The knuckleball is quickly going extinct in MLB – The Denver Post

The knuckleball is quickly going extinct in MLB – The Denver Post





Original Source


The tightknit knuckleball community includes Hall of Famer Phil Niekro, 2012 NL Cy Young Award winner R.A. Dickey and two-time World Series champion Tim Wakefield. They showed that, if mastered, the pitch is one of the most effective in baseball, nearly impossible to hit. Pittsburgh Pirates slugger Willie Stargell, a Hall of Famer, once compared its flight to “a butterfly with hiccups.”

But coaches and knuckleballers believe the pitch may be nearing extinction.

Forever underestimated, never fully embraced on the instructional level and long an option of last resort for struggling pitchers, the knuckleball has always been somewhat rare. Its peak came in the 1970 season, when seven major league practitioners of the floating, fluttering, slow ball combined to earn 47 wins and 44 saves.

But last year, just 727 knuckleballs were thrown in the majors, the fewest since the statistic was first tracked by Baseball Savant in 2008, and that number could dwarf this year’s total. Boston Red Sox right-hander Steven Wright is the only active knuckleballer in MLB, and he has been limited this season by a suspension and injuries. A knuckleballer has yet to record a victory this year.

The decline has been exacerbated by a confluence of factors, above all baseball’s emphasis on velocity and spin rate, characteristics that are virtually absent from a knuckleball. The focus on grooming pitchers who can overpower hitters makes it even harder to find coaches who can teach the knuckleball or organizations with the time and patience to develop a knuckleballer.

“Spin rate and velocity — that’s the rage,” Colorado Rockies pitching coach Steve Foster said. “It’s always been a scout’s delight.”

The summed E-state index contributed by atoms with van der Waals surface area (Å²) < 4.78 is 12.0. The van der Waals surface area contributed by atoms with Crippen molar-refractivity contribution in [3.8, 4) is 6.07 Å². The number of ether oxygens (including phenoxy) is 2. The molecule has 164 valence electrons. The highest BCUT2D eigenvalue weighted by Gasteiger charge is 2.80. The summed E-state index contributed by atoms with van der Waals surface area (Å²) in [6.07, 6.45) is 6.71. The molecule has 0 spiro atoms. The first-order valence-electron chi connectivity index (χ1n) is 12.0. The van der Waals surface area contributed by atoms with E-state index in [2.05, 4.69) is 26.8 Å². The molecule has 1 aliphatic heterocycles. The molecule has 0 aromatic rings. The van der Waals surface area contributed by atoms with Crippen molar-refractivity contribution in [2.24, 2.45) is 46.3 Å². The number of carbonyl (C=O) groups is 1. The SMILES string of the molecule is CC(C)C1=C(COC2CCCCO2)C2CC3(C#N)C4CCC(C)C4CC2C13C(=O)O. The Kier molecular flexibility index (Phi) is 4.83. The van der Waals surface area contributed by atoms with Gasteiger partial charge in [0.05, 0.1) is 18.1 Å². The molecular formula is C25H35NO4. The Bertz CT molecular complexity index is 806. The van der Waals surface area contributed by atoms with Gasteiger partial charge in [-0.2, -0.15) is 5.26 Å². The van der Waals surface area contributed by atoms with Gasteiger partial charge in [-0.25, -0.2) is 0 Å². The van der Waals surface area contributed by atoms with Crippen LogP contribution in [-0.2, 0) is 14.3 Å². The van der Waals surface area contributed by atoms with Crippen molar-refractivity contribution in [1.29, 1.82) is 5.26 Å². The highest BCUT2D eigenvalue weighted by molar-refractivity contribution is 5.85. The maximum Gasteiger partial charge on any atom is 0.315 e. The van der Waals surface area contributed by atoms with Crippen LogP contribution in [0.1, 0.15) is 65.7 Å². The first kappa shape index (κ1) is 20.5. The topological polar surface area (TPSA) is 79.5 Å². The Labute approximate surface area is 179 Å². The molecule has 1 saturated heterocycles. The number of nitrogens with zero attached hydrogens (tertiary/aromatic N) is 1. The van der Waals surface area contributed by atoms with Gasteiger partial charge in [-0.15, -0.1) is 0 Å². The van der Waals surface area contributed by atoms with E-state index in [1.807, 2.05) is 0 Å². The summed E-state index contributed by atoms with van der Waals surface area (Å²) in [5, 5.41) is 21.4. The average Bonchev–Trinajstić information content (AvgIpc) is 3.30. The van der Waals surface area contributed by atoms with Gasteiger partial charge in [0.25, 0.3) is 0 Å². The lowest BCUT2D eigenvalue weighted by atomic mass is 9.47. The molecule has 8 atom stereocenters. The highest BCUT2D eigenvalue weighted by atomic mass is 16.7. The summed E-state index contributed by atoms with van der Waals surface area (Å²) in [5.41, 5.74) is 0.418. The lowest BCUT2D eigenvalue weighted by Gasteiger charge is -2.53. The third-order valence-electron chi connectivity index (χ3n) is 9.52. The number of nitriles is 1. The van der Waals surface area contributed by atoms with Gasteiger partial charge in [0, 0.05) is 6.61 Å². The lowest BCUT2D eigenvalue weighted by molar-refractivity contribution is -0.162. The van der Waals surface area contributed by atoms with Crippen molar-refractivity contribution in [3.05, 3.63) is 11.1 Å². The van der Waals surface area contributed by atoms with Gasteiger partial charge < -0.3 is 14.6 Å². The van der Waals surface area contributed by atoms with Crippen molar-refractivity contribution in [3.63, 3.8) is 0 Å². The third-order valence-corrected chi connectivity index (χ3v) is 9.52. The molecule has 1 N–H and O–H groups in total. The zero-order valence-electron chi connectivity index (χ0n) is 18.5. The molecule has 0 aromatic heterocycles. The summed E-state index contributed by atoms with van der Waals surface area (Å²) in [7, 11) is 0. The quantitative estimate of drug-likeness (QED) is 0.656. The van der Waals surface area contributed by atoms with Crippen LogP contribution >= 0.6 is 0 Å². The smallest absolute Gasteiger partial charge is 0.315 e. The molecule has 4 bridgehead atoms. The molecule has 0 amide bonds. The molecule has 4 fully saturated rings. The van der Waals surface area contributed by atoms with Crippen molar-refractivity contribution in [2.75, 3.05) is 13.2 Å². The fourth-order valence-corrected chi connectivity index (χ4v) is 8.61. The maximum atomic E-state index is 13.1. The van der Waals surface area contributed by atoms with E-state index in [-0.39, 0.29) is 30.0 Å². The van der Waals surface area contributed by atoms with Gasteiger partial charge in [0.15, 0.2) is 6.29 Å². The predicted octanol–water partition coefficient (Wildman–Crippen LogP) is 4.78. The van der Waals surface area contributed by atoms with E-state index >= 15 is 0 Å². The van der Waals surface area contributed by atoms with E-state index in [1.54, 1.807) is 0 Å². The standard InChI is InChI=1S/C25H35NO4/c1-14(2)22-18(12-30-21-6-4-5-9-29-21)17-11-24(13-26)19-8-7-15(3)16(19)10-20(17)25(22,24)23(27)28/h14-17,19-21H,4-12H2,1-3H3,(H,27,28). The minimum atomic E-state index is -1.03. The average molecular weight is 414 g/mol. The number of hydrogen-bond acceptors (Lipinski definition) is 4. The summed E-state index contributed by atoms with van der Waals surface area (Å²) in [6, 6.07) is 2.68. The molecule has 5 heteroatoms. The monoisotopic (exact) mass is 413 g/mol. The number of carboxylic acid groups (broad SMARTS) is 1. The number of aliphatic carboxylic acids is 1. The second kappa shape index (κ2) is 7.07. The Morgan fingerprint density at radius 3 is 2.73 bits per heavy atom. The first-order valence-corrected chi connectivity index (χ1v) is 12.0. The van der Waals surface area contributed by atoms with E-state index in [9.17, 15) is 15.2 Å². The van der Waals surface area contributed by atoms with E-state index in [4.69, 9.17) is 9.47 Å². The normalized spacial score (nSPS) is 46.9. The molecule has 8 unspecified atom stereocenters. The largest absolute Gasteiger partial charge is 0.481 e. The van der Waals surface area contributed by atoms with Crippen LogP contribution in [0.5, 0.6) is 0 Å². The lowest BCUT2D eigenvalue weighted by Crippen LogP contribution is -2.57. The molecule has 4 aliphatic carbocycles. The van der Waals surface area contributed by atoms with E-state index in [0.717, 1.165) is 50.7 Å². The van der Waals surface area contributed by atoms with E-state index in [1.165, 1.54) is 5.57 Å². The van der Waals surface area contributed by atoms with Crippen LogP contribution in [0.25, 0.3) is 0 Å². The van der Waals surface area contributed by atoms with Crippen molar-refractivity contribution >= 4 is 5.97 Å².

Foster said his knowledge of the knuckleball — next to nothing — is indicative of its increasing rarity. As a player, he never played alongside someone who threw it. He hasn’t coached a knuckleballer, and he is almost certain the Rockies don’t have one in their entire organization.

“For a knuckleball, it has to be the right place at the right time with an organization that has patience,” he said. “In today’s game, it’s hard to find that that exists.”

• • •

David Banks, Getty Images

Ryan Feierabend of the Toronto Blue Jays pitches the ball against the Chicago White Sox during the first inning at Guaranteed Rate Field on May 18, 2019 in Chicago.

One of the few remaining knuckleballers has bounced around the minors, pitched in South Korea and earlier this season was sent to the Toronto Blue Jays’ Class AA affiliate after being designated for assignment. Ryan Feierabend, 33, was a third-round draft pick in 2003, when his fastball sizzled in the low 90s. He had fooled around with the knuckleball previously, but after years of scuffling he decided to deploy the pitch with more frequency. He felt he had little to lose.

Without the knuckleball, he says he would “be sitting at home trying to find a job.” But he also understands the stigma.






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